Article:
Nick Suzuki locked in as a cornerstone for Montreal Canadiens’ future

The Montreal Canadiens are putting on a brave face as Monday’s trade deadline approaches.

The players and coaches are saying the right things to the media about not giving up hope in their pursuit for a playoff spot and to their credit, the team’s effort on the ice hasn’t wavered.

But the odds they will make it are long and everyone knows it. Even with the seemingly miraculous return of captain Shea Weber from injury weeks earlier than expected, the players are aware a roster teardown on or before deadline day is possible. 

“There’s anticipation to see what happens,” rookie Nick Suzuki said Monday. “I want everyone to stay. I feel like our whole team feels the same way.” 

Suzuki is only 20 years old but he has already learned firsthand about the realities of professional hockey. 

‘It was a perfect fit’

He was traded before he even played a game for the team that drafted him, coming to Montreal as the centrepiece of a deal with Vegas which saw Max Pacioretty, then the Habs’ captain, going the other way. 

“It was kind of just shocking trying to wrap my head around it,” Suzuki said. “When I got drafted to Vegas you never think about being traded before you can get to play there. But when the opportunity came to come here I think it was a perfect fit.” 

Unlike many of his teammates, Suzuki shouldn’t have to worry about being traded again. 

In his first season in Montreal he has steadily improved, emerging as an indispensable part of the team’s plans to build a winner. 

Suzuki has impressed coach Claude Julien with his adjustment to the rigours of an NHL season. (Associated Press)

Going into Tuesday’s games, Suzuki is tied for third overall in rookie scoring with 38 points and among rookie centres he is tops in the league in both points and ice time. 

Beyond the numbers Suzuki passes the eyeball test in flying colours. He possesses a hockey IQ beyond his years, regularly makes clever plays with the puck on his stick and plays a sound defensive game.

But perhaps the most impressive part of Suzuki’s game is his durability. 

“He played in the Memorial Cup, he played at the world juniors, he’s been through the grind of a schedule,” Montreal head coach Claude Julien said.

Juilen says it’s common for some young players to hit a wall after some promising early season returns. This season alone, Montreal fans have watched as prospects Cale Fleury, Jesperi Kotkaniemi and Ryan Poehling were sent down to the AHL in Laval to work on their game after the NHL proved to be too much of a challenge for them night after night. 

But Suzuki has bucked the trend and hasn’t faded under the pressure of a rigorous NHL season — he’s played in all 61 games for Montreal, making him the only rookie forward in the league who holds a 100 per cent attendance record with his organization’s big club.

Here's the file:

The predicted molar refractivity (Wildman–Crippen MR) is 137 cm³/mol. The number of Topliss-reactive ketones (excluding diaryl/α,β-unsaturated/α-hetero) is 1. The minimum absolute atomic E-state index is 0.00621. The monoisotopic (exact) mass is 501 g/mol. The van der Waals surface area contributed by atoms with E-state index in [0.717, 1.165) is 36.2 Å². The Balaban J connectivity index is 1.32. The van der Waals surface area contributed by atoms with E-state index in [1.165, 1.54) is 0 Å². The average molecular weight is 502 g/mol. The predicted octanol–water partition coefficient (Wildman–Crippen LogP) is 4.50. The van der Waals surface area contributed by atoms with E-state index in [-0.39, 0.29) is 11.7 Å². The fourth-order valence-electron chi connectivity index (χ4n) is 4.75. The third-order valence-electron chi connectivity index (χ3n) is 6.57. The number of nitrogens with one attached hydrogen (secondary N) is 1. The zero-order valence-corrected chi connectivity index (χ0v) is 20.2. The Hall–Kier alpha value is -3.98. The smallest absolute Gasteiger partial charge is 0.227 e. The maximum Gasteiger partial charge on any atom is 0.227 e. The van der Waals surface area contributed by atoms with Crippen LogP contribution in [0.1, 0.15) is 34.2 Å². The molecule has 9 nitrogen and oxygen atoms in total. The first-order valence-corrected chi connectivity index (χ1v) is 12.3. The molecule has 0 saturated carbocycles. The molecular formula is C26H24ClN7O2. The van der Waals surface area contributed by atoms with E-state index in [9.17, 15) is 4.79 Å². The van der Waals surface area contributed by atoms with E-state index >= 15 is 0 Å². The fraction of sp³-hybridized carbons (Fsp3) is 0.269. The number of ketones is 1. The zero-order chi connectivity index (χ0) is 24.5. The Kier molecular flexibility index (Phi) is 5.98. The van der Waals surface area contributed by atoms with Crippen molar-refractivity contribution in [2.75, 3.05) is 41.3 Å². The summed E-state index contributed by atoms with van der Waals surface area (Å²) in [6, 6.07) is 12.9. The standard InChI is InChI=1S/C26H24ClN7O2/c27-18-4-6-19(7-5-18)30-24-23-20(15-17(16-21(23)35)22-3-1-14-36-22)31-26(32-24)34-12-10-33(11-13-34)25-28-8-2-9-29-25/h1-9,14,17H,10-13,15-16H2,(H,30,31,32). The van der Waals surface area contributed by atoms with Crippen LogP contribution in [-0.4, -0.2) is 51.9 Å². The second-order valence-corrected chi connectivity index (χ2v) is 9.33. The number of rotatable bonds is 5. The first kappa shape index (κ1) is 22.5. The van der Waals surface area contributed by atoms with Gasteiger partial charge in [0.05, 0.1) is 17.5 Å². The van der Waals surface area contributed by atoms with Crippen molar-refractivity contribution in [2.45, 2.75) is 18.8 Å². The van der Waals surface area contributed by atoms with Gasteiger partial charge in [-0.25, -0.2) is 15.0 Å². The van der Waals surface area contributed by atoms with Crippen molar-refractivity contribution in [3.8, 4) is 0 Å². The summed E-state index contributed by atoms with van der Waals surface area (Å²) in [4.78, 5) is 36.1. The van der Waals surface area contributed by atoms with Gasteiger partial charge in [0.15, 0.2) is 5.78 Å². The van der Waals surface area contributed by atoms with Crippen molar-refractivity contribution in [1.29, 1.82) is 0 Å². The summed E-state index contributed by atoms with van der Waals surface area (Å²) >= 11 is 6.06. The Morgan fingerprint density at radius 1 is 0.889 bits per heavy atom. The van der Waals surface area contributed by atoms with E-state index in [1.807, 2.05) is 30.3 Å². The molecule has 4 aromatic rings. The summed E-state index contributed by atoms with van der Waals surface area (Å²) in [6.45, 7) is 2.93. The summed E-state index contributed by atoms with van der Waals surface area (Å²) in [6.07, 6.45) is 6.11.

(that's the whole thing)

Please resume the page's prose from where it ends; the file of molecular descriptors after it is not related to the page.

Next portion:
“I’ve had a lot of experiences through junior and minor hockey just mentally training myself to be in tough situations,” Suzuki said.

“That’s probably the most important thing right now that’s helping him,” Julien said. “He’s a smart player, he figures it out, but at the end of the day it’s having been through that grind before. Once the guys go through it once they’re a lot better the second time around. So to me, he had it before he got here and that’s why he’s doing well.”

Suzuki credits support from his teammates and family for his smooth adjustment to NHL hockey. 

He said everyone on the team has helped him grow as a player, but singled out Philip Danault and Tomas Tatar as two guys who made a difference in his physical preparation off the ice and his mental preparation ahead of games.

He also speaks daily with either his parents in London, Ont., or his brother who is currently playing junior in the Ontario Hockey League for the Saginaw Spirit.

“It’s good to have that support. My parents raised me to be a good worker first, and me and my brother have been pushing each other since we were kids,” Suzuki said.

It’s also true that he’s not the first well-known person in his family tree. David Suzuki, host of the long-running CBC show The Nature of Things, is a distant relative. 

“He’s my grandpa’s cousin. So not a lot of blood related there but I get to say I’m related,” Suzuki said.

Suzuki will also get to say that he’s accomplished a lot in his first NHL season if he can keep up the pace he’s set for himself. It may not end with a playoff run or a Calder Trophy recognizing him as the league’s the rookie of the year — Colorado  defenceman Cale Makar is the front-runner — but he might get nominated for the award.

Regardless of any post-season accolades, it’s clear Suzuki will be at the centre of the Habs’ plans as they retool for the future.

Source